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Viva Carnaval

Carnival was introduced to the Goans by the Portuguese. This Festival heralds the arrival of Spring and is somewhat similar to Mardi Gras (Fat Tuesday) in Europe and the Brazilian Carnival with its pomp and gaiety. Goa is possibly the only place in Asia to celebrate Carnival.


It’s definitely the closest one can get to the Brazilian Carnival. It’s a five-day festival just before Lent, initially thought to be Catholic but has been celebrated by every religion, every person from all walks of life, just like every Goan festival. People get together and have fun. The streets are embellished with colourful decorations adding to the spirit of Carnival.


The Carnival parade used to begin at the main bus stand in Panjim and end at the Parade Grounds in Campal. The venue has now been changed for the sake of convenience and to prevent the clogging of traffic heading towards North Goa. The Parade begins at the Miramar Circle and ends at the Dona Paula Circle. The timings of the parade have remained the same.

The Carnival celebration begins with King Momo, a legendary figure, declaring that the Carnival festivities have begun with his message “Eat, drink, be merry!”. Without the appearance of King Momo, there will be no Carnival.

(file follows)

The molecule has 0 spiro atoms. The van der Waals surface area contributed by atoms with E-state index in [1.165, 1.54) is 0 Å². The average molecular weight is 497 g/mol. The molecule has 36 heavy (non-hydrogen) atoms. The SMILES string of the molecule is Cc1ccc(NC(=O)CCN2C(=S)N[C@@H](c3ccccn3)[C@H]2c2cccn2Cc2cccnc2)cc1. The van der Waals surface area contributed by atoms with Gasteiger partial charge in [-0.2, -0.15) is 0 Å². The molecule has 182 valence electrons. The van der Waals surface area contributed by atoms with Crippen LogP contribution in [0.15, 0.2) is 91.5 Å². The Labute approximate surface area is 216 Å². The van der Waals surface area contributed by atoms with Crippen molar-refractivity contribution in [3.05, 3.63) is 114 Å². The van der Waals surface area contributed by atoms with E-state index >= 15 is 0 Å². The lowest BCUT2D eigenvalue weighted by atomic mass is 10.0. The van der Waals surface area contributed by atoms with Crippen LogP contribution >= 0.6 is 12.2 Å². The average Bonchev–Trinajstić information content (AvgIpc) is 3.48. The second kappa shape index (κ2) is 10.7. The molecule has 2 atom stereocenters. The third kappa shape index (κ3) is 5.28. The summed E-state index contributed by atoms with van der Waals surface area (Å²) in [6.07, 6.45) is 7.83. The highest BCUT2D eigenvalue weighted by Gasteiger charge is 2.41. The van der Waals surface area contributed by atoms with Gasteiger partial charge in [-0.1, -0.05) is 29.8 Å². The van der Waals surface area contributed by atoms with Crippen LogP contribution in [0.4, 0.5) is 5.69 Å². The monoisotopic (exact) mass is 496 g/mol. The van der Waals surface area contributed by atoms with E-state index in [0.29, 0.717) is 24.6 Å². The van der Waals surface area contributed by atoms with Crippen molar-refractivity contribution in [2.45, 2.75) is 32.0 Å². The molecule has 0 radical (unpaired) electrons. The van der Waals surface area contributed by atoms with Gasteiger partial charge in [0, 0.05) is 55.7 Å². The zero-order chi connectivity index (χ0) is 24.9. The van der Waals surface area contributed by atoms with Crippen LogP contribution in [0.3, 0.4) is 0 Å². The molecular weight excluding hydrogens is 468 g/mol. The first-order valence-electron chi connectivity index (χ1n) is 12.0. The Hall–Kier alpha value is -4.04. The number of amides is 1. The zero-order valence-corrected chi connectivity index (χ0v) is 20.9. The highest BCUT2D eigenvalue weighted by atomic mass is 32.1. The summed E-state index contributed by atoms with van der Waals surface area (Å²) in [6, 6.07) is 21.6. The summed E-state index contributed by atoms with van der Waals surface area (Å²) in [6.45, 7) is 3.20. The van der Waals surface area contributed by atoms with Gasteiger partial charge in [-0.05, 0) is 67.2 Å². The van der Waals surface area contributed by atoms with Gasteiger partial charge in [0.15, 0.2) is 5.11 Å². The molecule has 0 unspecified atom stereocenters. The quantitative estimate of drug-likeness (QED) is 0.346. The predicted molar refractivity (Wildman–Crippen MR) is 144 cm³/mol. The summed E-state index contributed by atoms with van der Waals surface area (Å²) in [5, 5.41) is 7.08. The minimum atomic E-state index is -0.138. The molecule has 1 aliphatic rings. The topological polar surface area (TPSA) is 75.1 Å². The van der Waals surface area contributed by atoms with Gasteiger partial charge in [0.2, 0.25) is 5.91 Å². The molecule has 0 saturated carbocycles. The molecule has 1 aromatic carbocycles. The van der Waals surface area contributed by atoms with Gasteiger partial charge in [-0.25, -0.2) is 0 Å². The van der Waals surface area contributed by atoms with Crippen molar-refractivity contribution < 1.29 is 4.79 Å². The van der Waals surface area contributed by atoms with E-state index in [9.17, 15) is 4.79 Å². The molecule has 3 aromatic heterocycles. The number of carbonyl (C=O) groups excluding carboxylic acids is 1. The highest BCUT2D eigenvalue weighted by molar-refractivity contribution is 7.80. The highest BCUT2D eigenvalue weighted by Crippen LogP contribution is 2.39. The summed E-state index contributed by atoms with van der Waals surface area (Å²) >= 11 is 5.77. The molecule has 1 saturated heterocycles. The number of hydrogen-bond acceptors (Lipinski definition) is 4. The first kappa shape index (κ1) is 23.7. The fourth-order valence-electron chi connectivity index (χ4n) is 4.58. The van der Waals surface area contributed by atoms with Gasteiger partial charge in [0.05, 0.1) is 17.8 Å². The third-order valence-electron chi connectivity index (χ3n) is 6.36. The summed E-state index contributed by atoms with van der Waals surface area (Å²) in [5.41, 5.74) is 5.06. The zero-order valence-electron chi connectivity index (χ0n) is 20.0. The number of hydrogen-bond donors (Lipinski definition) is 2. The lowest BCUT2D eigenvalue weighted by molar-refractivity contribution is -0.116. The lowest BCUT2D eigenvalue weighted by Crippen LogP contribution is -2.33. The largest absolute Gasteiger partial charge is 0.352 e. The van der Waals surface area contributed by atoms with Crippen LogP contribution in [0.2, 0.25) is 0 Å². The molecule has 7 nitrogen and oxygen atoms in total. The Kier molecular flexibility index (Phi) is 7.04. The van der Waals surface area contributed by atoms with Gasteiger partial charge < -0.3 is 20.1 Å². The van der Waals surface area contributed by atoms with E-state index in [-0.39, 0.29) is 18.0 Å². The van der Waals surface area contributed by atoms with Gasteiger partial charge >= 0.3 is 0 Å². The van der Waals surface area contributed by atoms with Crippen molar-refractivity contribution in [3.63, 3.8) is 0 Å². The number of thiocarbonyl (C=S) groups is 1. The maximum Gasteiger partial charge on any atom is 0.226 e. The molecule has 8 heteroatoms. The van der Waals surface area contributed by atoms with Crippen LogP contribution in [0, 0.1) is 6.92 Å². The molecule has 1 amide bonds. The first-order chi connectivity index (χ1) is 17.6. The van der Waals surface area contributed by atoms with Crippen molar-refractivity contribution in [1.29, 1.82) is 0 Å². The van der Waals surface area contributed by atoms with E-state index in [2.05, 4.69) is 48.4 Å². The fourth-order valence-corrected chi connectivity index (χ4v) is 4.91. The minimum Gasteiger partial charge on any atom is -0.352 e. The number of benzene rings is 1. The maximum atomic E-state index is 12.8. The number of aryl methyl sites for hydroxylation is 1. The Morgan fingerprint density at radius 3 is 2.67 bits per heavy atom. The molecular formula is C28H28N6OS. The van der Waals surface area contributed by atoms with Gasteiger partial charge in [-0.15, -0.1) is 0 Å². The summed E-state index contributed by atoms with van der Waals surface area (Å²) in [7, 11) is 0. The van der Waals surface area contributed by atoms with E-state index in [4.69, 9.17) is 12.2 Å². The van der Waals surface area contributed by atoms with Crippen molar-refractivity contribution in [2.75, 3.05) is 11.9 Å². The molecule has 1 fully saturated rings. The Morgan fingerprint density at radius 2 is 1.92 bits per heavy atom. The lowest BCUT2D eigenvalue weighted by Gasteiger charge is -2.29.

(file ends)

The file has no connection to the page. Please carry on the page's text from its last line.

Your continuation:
There’s a parade in all the major cities, Panjim being the first, followed by Margao, Vasco,

Ponda and finally Mapusa. There are brightly decorated floats, people dancing on the streets in vibrant and creative costumes. There’s music blaring from vehicles participating in the floats. Some of the floats have live bands.

During the Portuguese days, friends would group up and go serenading. They would sing Konkani and Portuguese songs. They would then throw colour at each other. This friendly act was called “assalto” and would happen at midnight on the first day of Carnival. This tradition died out over the years.

During the 1980s and 1990s, Panjim was the only city to have the parade. There were a lot of other activities like fancy dress competitions for children of all age groups, the last being fifteen years. Everyone would take part in the Carnival parade. However, in recent times it has become more commercial.


The Carnival celebration ends with the traditional Red and Black dance organised by Clube Nacionale, in Panjim. This used to be a street dance and has now been moved to Samba Square, Jardim Garcia de Orta, Panjim. There are live bands, food and beverage stalls.


The road below Clube Nacionale is cordoned off and is converted to the seating area and dance floor. The Red and black dance has an entry fee and the dress code is exactly what the name suggests “red and black”. People create costumes in the theme colours and there is a prize for the best costume. Families and friends get together and revel in the festivities to mark the day before the beginning of Lent.

There is no fixed date for the beginning of Carnival since it begins five days before Lent. However, the month it is held in is February or March. Considering that Goa is the only place in India that celebrates Carnival it might be a good idea to add it to your bucket list.


Through the years there’s one phrase that is still being used “Viva Carnaval” (long live Carnival)! This is something you will hear quite commonly during the five-day revelry.

If you’re in Goa during Carnival don’t forget to greet the locals with a hearty “Viva Carnival”!

Team @ Travel Adventures Goa